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War And Peace 424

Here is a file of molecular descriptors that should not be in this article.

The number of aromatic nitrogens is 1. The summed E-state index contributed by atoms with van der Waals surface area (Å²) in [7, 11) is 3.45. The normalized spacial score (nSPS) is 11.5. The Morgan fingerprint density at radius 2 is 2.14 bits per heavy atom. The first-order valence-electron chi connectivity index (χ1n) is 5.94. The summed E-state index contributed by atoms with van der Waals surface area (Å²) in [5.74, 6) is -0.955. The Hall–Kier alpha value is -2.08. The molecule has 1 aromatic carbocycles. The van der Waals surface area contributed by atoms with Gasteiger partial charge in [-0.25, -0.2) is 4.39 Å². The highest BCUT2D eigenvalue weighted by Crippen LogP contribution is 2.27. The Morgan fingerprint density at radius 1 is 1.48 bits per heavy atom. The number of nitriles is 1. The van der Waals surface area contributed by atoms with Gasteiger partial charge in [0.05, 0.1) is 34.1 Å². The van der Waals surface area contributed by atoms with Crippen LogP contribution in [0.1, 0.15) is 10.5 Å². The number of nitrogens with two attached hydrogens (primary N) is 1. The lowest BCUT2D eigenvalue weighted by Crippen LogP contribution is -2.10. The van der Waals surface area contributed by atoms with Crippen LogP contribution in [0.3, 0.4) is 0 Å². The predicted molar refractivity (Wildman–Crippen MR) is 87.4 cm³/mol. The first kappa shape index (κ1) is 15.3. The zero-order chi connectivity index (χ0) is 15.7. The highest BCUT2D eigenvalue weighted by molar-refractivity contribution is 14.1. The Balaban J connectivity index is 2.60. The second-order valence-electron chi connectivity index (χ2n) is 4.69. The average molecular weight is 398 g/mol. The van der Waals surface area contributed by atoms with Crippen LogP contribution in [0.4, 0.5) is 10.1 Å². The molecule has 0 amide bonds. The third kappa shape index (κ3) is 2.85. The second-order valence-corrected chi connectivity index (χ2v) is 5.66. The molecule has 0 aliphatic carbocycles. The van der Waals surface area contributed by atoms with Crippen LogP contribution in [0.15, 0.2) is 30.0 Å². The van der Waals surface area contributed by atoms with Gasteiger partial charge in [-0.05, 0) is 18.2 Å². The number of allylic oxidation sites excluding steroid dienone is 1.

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Helenes house, which every clever man was obliged to visit--that not by gunpowder but by those who invented it would matters be settled. In that circle the Moscow enthusiasm--news of which had reached Petersburg simultaneously with the Emperors return--was ridiculed sarcastically and very cleverly, though with much caution. Anna Pavlovnas circle on the contrary was enraptured by this enthusiasm and spoke of it as Plutarch speaks of the deeds of the ancients. Prince Vasili, who still occupied his former important posts, formed a connecting link between these two circles. He visited his "good friend Anna Pavlovna" as well as his daughters "diplomatic salon," and often in his constant comings and goings between the two camps became confused and said at Helenes what he should have said at Anna Pavlovnas and vice versa. Soon after the Emperors return Prince Vasili in a conversation about the war at Anna Pavlovnas severely condemned Barclay de Tolly, but was undecided as to who ought to be appointed commander in chief. One of the visitors, usually spoken of as "a man of great merit," having described how he had that day seen Kutuzov, the newly chosen chief of the Petersburg militia, presiding over the enrollment of recruits at the Treasury, cautiously ventured to suggest that Kutuzov would be the man to satisfy all requirements. Anna Pavlovna remarked with a melancholy smile that Kutuzov had done nothing but cause the Emperor annoyance. "I have talked and talked at the Assembly of the Nobility," Prince Vasili interrupted, "but they did not listen to me. I told them his election as chief of the militia would not please the Emperor. They did not listen to me. "Its all this mania for opposition," he went on. "And who for? It is all because we want to ape the foolish enthusiasm of those Muscovites," Prince Vasili continued, forgetting for a moment that though at Helenes one had to ridicule the Moscow enthusiasm, at Anna Pavlovnas one had to be ecstatic about it. But he retrieved his mistake at once. "Now, is it suitable that Count Kutuzov, the oldest general in Russia, should preside at that tribunal? He will get nothing for his pains! How could they make a man commander in chief who cannot mount a horse, who drops asleep at a council, and has the very worst morals! A good reputation he made for himself at Bucharest! I dont speak of his capacity as a general, but at a time like this how they appoint a decrepit, blind old man, positively blind? A fine idea to have a blind general! He cant see anything. To play blindmans bluff? He cant see at all!" No one replied to his remarks. This was quite correct on the twenty-fourth of July. But on the twenty-ninth of July Kutuzov received the title of Prince. This might indicate a wish to get rid of him, and therefore Prince Vasilis opinion continued to be correct though he was not now in any hurry to express it. But on the eighth of August a committee, consisting of Field Marshal Saltykov, Arakcheev, Vyazmitinov, Lopukhin, and Kochubey met to consider the progress of the war. This committee came to the conclusion that our failures were due to a want of unity in the command and though the members of the committee were aware of the Emperors dislike of Kutuzov, after a short deliberation they agreed to advise his appointment as commander in chief. That same day Kutuzov was appointed commander in chief with full powers over the armies and over the whole region occupied by them. On the ninth of August Prince Vasili at Anna Pavlovnas again met the "man of great merit." The latter was very attentive to Anna Pavlovna because he wanted to be appointed director of one of the educational establishments for young ladies. Prince Vasili entered the room with the air of a happy conqueror who has attained the object of his desires. "Well, have you heard the great news? Prince Kutuzov is field marshal! All dissensions are at an end! I am so glad, so delighted! At last we have a man!" said he, glancing sternly and significantly round at everyone in the drawing room. The "man of great merit," despite his desire to obtain the post of director, could not refrain from reminding Prince Vasili of his former opinion. Though this was impolite to Prince Vasili in Anna Pavlovnas drawing room, and also to Anna Pavlovna herself who had received the news with delight, he could not resist the temptation. "But, Prince, they say he is blind!" said he, reminding Prince Vasili of

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